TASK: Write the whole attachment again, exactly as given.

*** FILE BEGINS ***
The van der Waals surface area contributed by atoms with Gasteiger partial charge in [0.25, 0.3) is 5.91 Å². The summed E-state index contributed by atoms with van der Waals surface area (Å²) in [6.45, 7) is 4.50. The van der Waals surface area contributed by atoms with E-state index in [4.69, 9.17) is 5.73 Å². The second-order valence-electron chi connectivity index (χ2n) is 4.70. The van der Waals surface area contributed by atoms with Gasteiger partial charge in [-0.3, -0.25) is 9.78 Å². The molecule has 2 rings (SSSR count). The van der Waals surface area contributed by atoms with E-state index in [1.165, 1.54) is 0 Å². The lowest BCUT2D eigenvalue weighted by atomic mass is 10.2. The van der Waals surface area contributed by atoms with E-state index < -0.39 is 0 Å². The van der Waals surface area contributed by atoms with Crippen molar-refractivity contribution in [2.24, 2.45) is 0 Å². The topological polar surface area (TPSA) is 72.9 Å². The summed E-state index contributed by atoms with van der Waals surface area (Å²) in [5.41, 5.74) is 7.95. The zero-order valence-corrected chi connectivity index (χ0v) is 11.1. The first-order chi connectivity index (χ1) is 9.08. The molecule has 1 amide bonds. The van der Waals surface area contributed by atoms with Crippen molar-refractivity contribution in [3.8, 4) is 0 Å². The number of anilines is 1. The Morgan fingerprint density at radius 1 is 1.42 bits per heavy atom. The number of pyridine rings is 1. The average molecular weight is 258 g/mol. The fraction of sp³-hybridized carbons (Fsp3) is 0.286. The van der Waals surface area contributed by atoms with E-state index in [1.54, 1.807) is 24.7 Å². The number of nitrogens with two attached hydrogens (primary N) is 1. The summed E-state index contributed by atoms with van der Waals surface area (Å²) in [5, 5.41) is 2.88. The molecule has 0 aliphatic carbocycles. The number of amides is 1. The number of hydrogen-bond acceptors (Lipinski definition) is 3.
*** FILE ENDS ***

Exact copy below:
The van der Waals surface area contributed by atoms with Gasteiger partial charge in [0.25, 0.3) is 5.91 Å². The summed E-state index contributed by atoms with van der Waals surface area (Å²) in [6.45, 7) is 4.50. The van der Waals surface area contributed by atoms with E-state index in [4.69, 9.17) is 5.73 Å². The second-order valence-electron chi connectivity index (χ2n) is 4.70. The van der Waals surface area contributed by atoms with Gasteiger partial charge in [-0.3, -0.25) is 9.78 Å². The molecule has 2 rings (SSSR count). The van der Waals surface area contributed by atoms with E-state index in [1.165, 1.54) is 0 Å². The lowest BCUT2D eigenvalue weighted by atomic mass is 10.2. The van der Waals surface area contributed by atoms with E-state index < -0.39 is 0 Å². The van der Waals surface area contributed by atoms with Crippen molar-refractivity contribution in [2.24, 2.45) is 0 Å². The topological polar surface area (TPSA) is 72.9 Å². The summed E-state index contributed by atoms with van der Waals surface area (Å²) in [5.41, 5.74) is 7.95. The zero-order valence-corrected chi connectivity index (χ0v) is 11.1. The first-order chi connectivity index (χ1) is 9.08. The molecule has 1 amide bonds. The van der Waals surface area contributed by atoms with Crippen molar-refractivity contribution in [3.8, 4) is 0 Å². The number of anilines is 1. The Morgan fingerprint density at radius 1 is 1.42 bits per heavy atom. The number of pyridine rings is 1. The average molecular weight is 258 g/mol. The fraction of sp³-hybridized carbons (Fsp3) is 0.286. The van der Waals surface area contributed by atoms with E-state index in [1.54, 1.807) is 24.7 Å². The number of nitrogens with two attached hydrogens (primary N) is 1. The summed E-state index contributed by atoms with van der Waals surface area (Å²) in [5, 5.41) is 2.88. The molecule has 0 aliphatic carbocycles. The number of amides is 1. The number of hydrogen-bond acceptors (Lipinski definition) is 3.